Cumberland County sheriff announces retirement

Sheriff Earl "Moose" Butler announces his retirement.
Sheriff Earl "Moose" Butler announces his retirement.

FAYETTEVILLE, N.C. (WNCN) – Cumberland County Sheriff Earl “Moose” Butler announced his retirement Thursday.

Butler, who has been in law enforcement since 1967, was elected as Cumberland County sheriff in 1994 and will step down December 31.

“For 22 years I have had the honor and the privilege to serve as the sheriff and to lead the best Sheriff’s Office imaginable,” Butler said. “The deputies, detention officers, civilian personnel, traffic control officers, and all of the employees of the Cumberland County Sheriff’s Office deserve honor and praise, and I thank each of them.”

The 79-year-old Butler was re-elected as sheriff six times by Cumberland County voters.

“After more than 50 years of public service, though, a time comes when a person knows that it is, in fact, the time to depart from that service and retire, and I know that this is the time,” he said.

Butler recommended to County Commissioners that Chief Deputy Ennis Wright be named sheriff. Wright will assume the roll of sheriff January 1 until a permanent replacement is named.

Wright has served in the Cumberland County Sheriff’s office for 20 years.

Butler called Wright “a man of honesty, forthrightness, impartiality, truthfulness, and who is fully qualified to serve as sheriff.”

Butler attended University of North Carolina at Chapel Hill where he played football, according the Sheriff’s Office website.

Here is Sheriff Butler’s full statement:

At 5:00 PM on December 31, 2016, I will retire from service as the Sheriff of Cumberland County.

For 22 years I have had the honor and the privilege to serve as the Sheriff and to lead the best Sheriff’s Office imaginable. The deputies, detention officers, civilian personnel, traffic control officers, and all of the employees of the Cumberland County Sheriff’s Office deserve honor and praise, and I thank each of them.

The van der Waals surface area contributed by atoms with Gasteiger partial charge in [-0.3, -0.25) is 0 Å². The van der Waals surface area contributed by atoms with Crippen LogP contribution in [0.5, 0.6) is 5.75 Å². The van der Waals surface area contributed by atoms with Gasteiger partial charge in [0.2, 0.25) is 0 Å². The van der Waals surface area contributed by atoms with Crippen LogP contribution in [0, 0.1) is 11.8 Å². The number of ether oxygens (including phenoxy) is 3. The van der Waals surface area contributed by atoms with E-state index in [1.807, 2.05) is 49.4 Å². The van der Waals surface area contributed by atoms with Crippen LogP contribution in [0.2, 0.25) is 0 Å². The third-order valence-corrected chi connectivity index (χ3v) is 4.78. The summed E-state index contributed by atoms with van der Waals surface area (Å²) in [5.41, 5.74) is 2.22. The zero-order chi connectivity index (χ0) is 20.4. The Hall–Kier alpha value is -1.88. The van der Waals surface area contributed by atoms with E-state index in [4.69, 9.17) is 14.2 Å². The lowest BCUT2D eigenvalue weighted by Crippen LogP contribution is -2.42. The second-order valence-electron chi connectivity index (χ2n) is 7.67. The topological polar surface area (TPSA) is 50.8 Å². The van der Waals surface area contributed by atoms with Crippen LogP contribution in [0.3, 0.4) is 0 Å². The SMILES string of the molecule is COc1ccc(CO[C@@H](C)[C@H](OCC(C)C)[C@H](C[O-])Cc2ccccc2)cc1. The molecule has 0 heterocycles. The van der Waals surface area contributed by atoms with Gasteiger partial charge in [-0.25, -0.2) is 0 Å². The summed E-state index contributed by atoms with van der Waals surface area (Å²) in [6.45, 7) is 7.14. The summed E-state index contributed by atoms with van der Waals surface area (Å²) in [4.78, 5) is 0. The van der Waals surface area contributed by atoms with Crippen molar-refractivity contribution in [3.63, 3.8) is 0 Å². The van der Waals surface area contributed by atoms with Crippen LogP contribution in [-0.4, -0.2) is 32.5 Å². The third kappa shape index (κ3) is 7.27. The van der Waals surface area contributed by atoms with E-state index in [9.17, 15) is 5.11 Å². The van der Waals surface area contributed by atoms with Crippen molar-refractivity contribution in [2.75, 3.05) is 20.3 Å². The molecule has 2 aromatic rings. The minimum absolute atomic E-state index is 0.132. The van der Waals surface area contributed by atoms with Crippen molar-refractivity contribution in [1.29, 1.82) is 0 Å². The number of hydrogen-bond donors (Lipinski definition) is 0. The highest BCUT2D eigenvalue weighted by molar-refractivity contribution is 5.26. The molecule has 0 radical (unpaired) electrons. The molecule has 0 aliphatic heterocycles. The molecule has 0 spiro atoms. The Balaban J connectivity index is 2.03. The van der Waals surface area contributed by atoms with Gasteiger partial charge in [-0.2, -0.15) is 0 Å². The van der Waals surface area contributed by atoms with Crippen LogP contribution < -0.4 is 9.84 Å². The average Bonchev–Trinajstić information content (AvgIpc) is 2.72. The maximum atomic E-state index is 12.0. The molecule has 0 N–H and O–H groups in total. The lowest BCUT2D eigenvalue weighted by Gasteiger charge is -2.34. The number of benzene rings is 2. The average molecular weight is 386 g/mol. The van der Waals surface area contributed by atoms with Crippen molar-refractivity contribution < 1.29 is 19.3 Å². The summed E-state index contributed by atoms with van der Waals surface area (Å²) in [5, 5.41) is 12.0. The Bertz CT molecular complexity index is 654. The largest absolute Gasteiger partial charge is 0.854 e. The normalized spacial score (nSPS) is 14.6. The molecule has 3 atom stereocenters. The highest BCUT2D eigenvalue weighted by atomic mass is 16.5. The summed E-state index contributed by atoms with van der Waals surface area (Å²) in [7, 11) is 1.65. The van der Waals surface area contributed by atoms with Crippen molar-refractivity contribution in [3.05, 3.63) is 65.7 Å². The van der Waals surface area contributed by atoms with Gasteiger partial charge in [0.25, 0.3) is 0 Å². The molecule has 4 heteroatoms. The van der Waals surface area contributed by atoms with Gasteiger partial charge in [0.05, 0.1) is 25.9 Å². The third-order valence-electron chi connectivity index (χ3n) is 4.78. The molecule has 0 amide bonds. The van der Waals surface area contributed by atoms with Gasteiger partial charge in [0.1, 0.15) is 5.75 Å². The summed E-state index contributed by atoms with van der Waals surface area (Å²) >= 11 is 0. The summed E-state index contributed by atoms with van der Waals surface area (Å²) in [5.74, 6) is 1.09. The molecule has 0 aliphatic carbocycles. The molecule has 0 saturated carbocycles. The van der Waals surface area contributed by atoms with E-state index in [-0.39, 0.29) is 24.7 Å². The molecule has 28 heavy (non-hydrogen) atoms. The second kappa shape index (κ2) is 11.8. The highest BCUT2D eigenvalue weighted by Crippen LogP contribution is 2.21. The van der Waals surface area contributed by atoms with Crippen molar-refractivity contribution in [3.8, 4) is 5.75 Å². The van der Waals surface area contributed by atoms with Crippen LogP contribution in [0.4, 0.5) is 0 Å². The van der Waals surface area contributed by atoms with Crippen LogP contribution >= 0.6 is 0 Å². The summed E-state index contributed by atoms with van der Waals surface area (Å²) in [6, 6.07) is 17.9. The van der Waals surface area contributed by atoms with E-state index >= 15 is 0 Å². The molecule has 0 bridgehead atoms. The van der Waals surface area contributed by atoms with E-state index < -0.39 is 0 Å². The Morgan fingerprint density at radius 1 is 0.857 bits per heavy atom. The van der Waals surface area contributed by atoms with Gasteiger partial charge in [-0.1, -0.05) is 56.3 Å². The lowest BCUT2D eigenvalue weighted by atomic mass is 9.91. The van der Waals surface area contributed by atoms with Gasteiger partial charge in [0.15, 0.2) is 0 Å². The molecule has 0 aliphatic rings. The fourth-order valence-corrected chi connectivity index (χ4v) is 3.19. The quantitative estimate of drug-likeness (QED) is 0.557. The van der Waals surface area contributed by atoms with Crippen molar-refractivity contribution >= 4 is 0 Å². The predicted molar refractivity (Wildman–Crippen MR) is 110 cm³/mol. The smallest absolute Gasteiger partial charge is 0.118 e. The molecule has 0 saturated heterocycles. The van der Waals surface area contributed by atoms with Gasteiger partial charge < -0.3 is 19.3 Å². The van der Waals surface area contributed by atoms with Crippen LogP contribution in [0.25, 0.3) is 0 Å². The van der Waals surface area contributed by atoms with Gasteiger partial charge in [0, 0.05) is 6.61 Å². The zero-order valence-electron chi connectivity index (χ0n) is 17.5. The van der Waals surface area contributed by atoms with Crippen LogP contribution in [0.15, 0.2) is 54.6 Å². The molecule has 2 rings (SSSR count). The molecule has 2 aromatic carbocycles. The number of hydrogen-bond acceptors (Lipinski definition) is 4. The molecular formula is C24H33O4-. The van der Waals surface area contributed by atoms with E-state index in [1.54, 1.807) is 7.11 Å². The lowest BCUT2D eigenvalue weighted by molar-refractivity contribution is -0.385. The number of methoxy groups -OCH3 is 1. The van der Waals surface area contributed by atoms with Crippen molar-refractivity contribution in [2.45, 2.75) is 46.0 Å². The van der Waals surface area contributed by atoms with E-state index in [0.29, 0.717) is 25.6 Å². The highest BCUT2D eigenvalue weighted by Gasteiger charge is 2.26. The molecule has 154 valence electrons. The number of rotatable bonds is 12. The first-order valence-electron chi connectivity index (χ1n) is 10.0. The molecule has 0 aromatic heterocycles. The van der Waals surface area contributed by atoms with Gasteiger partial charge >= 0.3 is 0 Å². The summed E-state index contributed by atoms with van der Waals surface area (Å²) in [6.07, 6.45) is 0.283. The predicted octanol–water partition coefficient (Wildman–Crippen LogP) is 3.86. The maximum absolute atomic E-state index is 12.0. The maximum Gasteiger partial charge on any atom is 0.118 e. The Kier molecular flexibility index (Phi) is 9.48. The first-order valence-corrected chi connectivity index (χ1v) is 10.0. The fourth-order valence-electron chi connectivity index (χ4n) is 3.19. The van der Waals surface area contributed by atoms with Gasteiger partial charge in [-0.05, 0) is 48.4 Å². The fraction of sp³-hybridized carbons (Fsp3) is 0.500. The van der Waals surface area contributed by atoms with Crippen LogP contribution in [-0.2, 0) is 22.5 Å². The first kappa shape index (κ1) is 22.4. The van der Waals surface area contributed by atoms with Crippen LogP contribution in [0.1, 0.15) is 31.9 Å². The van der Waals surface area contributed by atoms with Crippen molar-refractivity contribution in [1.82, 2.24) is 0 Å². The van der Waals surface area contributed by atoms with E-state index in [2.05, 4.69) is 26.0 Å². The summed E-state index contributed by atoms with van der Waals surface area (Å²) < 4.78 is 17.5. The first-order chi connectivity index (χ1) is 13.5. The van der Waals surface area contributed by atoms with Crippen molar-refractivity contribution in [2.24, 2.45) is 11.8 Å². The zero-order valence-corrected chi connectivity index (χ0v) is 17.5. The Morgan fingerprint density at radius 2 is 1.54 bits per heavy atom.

In six general elections the people of Cumberland County have voted for me to serve as their Sheriff. Each time that I have been elected, I have also been humbled to think that the people of this great place have placed their trust in me.

Before I was first elected as Sheriff, I served the people of the State of North Carolina for nearly 30 years as a state probation and parole officer, ultimately becoming a supervisor over 9 counties. I am grateful for that as well, but Cumberland County, my home, has always been the place where I want to be, and it still is.

After more than 50 years of public service, though, a time comes when a person knows that it is, in fact, the time to depart from that service and retire, and I know that this is the time.

I leave the Sheriff’s Office with humility but also with a certain sense in pride, not that I have achieved something, but pride in and with the men and women of the Cumberland County Sheriff’s Office– in what they have achieved and what they will continue to achieve.

We have been, and the Sheriff’s Office will continue to be an office of the people, by the people and for the people. We have been, and we will always be, an office where anyone from any walk of life can come or call for assistance, and we will provide the help that they need. We have been, and we will continue to be an exemplary organization, recognized for achievement and professionalism, as well as personal care and compassion, integrity and honor.

Under the law applicable to Cumberland County, upon a vacancy in the Office of Sheriff, the Chief Deputy performs all the duties of the sheriff until the County Commissioners proceed to elect and appoint a person to fill my unexpired term.

We are blessed in Cumberland County to have an experienced, capable, prepared, Chief Deputy who is a man of honesty, forthrightness, impartiality, truthfulness, and who is fully qualified to serve as Sheriff. Chief Deputy Ennis Wright is a United States military veteran, who has served in the Cumberland County Sheriff’s office for 20 years, and before that he served for three years as a Spring Lake police officer. He is experienced and respected.

For these reasons, when I resign my position as the Sheriff, Chief Deputy Wright will begin to serve as Sheriff, and I have and I will continue strongly to urge the commissioners of the County of Cumberland to proceed to appoint Chief Deputy Ennis Wright to the Sheriff of Cumberland County.

I trust, and I know, that I will leave you in good hands, and I thank you — all of the people of Cumberland County — with all of my heart.”

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